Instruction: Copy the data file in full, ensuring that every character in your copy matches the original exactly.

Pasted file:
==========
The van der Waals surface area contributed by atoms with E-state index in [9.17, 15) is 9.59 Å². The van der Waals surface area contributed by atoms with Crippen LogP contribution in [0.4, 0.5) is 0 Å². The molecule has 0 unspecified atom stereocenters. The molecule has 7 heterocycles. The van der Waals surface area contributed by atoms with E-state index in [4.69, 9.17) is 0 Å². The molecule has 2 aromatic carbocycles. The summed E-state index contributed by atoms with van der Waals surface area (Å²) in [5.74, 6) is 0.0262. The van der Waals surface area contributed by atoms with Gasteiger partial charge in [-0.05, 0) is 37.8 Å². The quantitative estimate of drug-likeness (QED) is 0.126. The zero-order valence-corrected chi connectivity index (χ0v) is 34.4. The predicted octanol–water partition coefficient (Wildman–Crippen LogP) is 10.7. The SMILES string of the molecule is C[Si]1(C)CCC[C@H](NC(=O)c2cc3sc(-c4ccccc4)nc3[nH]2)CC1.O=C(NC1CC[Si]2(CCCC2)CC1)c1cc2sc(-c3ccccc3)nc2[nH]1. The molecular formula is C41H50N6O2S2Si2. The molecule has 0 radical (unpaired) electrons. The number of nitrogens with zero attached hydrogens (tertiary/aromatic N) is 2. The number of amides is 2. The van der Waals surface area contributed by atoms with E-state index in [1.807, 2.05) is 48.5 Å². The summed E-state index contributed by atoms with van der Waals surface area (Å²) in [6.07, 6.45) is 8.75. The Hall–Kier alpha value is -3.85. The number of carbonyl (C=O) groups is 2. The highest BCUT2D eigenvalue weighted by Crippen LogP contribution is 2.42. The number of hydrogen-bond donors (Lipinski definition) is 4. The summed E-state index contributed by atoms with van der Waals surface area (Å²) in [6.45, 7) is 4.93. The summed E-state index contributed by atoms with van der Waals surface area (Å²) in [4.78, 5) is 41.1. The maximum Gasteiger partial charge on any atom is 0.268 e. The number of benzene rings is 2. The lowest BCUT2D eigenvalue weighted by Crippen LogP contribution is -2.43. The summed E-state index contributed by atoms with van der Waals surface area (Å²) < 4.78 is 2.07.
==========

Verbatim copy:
The van der Waals surface area contributed by atoms with E-state index in [9.17, 15) is 9.59 Å². The van der Waals surface area contributed by atoms with Crippen LogP contribution in [0.4, 0.5) is 0 Å². The molecule has 0 unspecified atom stereocenters. The molecule has 7 heterocycles. The van der Waals surface area contributed by atoms with E-state index in [4.69, 9.17) is 0 Å². The molecule has 2 aromatic carbocycles. The summed E-state index contributed by atoms with van der Waals surface area (Å²) in [5.74, 6) is 0.0262. The van der Waals surface area contributed by atoms with Gasteiger partial charge in [-0.05, 0) is 37.8 Å². The quantitative estimate of drug-likeness (QED) is 0.126. The zero-order valence-corrected chi connectivity index (χ0v) is 34.4. The predicted octanol–water partition coefficient (Wildman–Crippen LogP) is 10.7. The SMILES string of the molecule is C[Si]1(C)CCC[C@H](NC(=O)c2cc3sc(-c4ccccc4)nc3[nH]2)CC1.O=C(NC1CC[Si]2(CCCC2)CC1)c1cc2sc(-c3ccccc3)nc2[nH]1. The molecular formula is C41H50N6O2S2Si2. The molecule has 0 radical (unpaired) electrons. The number of nitrogens with zero attached hydrogens (tertiary/aromatic N) is 2. The number of amides is 2. The van der Waals surface area contributed by atoms with E-state index in [1.807, 2.05) is 48.5 Å². The summed E-state index contributed by atoms with van der Waals surface area (Å²) in [6.07, 6.45) is 8.75. The Hall–Kier alpha value is -3.85. The number of carbonyl (C=O) groups is 2. The highest BCUT2D eigenvalue weighted by Crippen LogP contribution is 2.42. The number of hydrogen-bond donors (Lipinski definition) is 4. The summed E-state index contributed by atoms with van der Waals surface area (Å²) in [6.45, 7) is 4.93. The summed E-state index contributed by atoms with van der Waals surface area (Å²) in [4.78, 5) is 41.1. The maximum Gasteiger partial charge on any atom is 0.268 e. The number of benzene rings is 2. The lowest BCUT2D eigenvalue weighted by Crippen LogP contribution is -2.43. The summed E-state index contributed by atoms with van der Waals surface area (Å²) < 4.78 is 2.07.